Wed 26 Apr 2017 View all news articles
The number of permissions granted for new homes in the UK is increasing which should translate into more homes being completed in three to four years’ time but the number of sites is falling, the latest analysis shows.
Overall permissions granted by councils increased by 9% in the final quarter of 2016 compared to the previous quarter and were 5% higher year on year, according to Housing Pipeline survey from the Home Builders Federation (HBF).
The data also shows that permission for 293,127 new homes were granted in 2016, the highest yearly total since the HBF Housing Pipeline survey began in 2006 and a strong indicator that increases in house building are set to continue.
However, there is considerable delays in the development system and the number of permissions granted tends not to result in actually homes being built for three to four years ahead.
The HBF points out that this delay is an indication of the time taken to navigate the planning system from an initial, outline planning permission to the point where actual building work can start.
The industry welcomes the fact that councils are continuing to increase the number of permissions they are granting but there is concern that the number of sites permissioned is falling by 11% compared with 2015, indicating permissions are being granted on larger strategic sites.
Whilst the headline number of plots permissioned now exceeds the pre-crash peak by around 15%, the number of sites on which those homes could eventually be built is down by more than 10% on the same time period.
The HBF points out that because of the infrastructure requirements on larger sites, these permissions tend to take longer to start being delivered and suggests that councils should be realistic about the rate at which large sites can deliver and not expect one large site to address their housing requirements.
As per the Government’s Housing White Paper, it explains, local authorities need to work with developers to determine accurate build out rates so they can accurately predict the number of homes are being delivered on a site and thus overall housing delivery in their area.
The average permissioned site has increased by 16% in the last 18 months as local authorities, with ever stretched resources focus their attention on larger sites and the HBF explains that this highlights the problems small house builders have in finding suitable sites and progressing them through the planning process,.
The report also says that whilst housing supply is up 52% in the past three years developers are still not delivering enough homes to adequately cater for demand and the planning system remains one of the major constraints on supply. The HBF believes that speeding up the rate at which builders get onto sites, and ensuring local authorities abide by their responsibilities and allocate sites that meet their local housing needs are key requirements if the house building industry is to deliver more much needed housing.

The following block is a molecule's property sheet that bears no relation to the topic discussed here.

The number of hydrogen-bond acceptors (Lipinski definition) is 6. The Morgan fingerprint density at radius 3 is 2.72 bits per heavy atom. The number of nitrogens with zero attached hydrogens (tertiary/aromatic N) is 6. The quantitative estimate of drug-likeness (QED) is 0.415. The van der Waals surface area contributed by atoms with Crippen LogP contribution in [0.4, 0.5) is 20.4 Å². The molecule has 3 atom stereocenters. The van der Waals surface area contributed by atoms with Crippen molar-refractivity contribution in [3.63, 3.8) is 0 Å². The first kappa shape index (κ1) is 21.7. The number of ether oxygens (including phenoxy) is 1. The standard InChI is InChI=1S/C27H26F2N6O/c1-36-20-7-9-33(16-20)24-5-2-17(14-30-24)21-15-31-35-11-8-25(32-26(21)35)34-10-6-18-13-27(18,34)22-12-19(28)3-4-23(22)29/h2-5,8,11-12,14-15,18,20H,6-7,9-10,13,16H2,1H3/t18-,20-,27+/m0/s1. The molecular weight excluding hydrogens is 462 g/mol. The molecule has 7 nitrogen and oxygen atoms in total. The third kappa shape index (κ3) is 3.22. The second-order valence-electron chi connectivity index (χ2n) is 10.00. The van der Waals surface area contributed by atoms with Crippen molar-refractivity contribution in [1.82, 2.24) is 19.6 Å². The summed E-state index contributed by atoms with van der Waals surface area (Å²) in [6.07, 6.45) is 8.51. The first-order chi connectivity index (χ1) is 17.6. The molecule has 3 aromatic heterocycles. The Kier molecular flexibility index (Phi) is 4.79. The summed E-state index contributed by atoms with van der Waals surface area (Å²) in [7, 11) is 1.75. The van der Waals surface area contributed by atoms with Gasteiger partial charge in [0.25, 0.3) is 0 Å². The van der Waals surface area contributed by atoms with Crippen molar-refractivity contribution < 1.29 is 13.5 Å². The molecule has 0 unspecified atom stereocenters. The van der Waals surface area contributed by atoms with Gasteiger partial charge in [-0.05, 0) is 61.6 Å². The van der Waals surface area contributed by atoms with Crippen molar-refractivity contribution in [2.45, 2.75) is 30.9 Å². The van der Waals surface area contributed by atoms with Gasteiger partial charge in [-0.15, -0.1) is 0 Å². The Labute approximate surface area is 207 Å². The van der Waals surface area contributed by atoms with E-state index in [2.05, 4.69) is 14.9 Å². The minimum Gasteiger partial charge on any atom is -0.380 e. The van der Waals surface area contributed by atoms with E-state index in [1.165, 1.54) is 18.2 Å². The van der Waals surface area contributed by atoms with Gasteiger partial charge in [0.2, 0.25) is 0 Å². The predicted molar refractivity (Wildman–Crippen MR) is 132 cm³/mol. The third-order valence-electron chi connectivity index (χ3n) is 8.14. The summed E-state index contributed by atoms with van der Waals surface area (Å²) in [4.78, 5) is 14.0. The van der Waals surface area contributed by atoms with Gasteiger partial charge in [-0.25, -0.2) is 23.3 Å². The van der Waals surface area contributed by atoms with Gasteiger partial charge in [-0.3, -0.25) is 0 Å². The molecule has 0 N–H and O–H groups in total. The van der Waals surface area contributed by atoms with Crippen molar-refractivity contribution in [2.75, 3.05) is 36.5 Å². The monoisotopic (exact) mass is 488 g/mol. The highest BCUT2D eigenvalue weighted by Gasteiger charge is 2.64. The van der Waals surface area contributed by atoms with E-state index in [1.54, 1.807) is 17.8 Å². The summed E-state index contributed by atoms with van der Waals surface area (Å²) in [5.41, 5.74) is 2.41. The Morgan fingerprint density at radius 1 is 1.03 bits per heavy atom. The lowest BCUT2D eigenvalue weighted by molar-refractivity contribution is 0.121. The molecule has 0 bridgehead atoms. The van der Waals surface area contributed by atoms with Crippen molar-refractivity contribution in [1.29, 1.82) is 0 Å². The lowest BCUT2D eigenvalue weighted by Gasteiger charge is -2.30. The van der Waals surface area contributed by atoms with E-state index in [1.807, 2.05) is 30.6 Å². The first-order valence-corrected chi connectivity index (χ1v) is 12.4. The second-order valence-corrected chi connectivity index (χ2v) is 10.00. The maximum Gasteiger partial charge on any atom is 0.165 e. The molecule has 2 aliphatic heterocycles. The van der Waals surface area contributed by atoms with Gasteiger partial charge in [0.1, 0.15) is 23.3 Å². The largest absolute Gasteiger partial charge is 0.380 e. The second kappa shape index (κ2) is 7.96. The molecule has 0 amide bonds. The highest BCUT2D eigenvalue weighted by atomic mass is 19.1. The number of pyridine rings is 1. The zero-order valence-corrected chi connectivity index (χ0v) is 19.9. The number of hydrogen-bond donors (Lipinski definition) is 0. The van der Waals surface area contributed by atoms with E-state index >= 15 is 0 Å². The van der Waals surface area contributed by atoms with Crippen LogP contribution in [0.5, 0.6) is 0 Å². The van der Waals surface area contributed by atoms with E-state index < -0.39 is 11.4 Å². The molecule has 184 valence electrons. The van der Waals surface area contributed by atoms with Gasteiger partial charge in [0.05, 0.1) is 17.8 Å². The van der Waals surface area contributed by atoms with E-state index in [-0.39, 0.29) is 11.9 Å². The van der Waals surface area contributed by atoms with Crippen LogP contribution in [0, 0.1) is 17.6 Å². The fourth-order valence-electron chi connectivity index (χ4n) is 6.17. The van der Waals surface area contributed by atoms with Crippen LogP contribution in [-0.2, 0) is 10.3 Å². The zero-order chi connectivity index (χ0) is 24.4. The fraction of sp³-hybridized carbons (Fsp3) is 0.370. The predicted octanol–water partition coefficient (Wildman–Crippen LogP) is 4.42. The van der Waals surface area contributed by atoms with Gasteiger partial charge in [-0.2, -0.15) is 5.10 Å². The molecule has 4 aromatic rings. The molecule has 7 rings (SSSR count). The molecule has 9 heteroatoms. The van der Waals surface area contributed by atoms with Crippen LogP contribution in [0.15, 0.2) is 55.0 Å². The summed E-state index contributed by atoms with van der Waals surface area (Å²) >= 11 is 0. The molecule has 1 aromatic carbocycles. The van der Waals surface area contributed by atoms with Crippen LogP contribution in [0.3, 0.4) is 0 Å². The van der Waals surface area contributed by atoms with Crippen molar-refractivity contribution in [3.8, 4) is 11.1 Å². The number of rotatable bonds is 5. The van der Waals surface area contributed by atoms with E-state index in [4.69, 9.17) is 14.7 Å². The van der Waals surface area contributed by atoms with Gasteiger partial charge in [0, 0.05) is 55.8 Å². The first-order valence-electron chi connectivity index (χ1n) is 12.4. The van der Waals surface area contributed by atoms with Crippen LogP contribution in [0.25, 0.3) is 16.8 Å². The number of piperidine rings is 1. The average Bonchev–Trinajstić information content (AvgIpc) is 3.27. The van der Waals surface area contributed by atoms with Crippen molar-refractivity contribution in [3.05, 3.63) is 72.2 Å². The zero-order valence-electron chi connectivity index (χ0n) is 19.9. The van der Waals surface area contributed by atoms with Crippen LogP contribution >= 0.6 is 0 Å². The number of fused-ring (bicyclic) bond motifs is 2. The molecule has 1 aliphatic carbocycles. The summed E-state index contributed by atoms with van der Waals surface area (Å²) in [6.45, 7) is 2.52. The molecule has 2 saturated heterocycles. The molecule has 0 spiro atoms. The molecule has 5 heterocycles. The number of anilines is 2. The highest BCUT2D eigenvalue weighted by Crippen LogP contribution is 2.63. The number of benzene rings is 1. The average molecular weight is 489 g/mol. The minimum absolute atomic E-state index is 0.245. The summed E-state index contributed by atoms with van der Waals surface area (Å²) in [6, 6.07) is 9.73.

‘We welcome the fact that local authorities continue to increase the number of planning permissions being granted. The number of permissions being granted is a strong indicator of future housing supply and will feed through into completed new homes in the years to come,’ said Stewart Baseley, executive chairman of the HBF.
‘The drop in the number of sites on which the permissions are being granted on is concerning. As the White Paper indicates, we need to ensure that permissions are being granted on a mix of site sizes and that local authorities are not reliant on one or two large sites. A mix of site sizes will better ensure a flow of housing completions and also enable SME builders to play their part in delivering new homes,’ he added.
According to Allan Wilén, head of business market intelligence at Glenigan which analysed the figures, the strong level of unit approvals during the final quarter of 2016 took the number of new homes securing planning approval last year to its highest level in over a decade.
‘Growth has been largely driven by private house builders and the strong development pipeline demonstrates developers’ confidence in the long term prospects for the UK housing market. Encouragingly the fourth quarter also saw a recovery in social housing project securing approval,’ he added.
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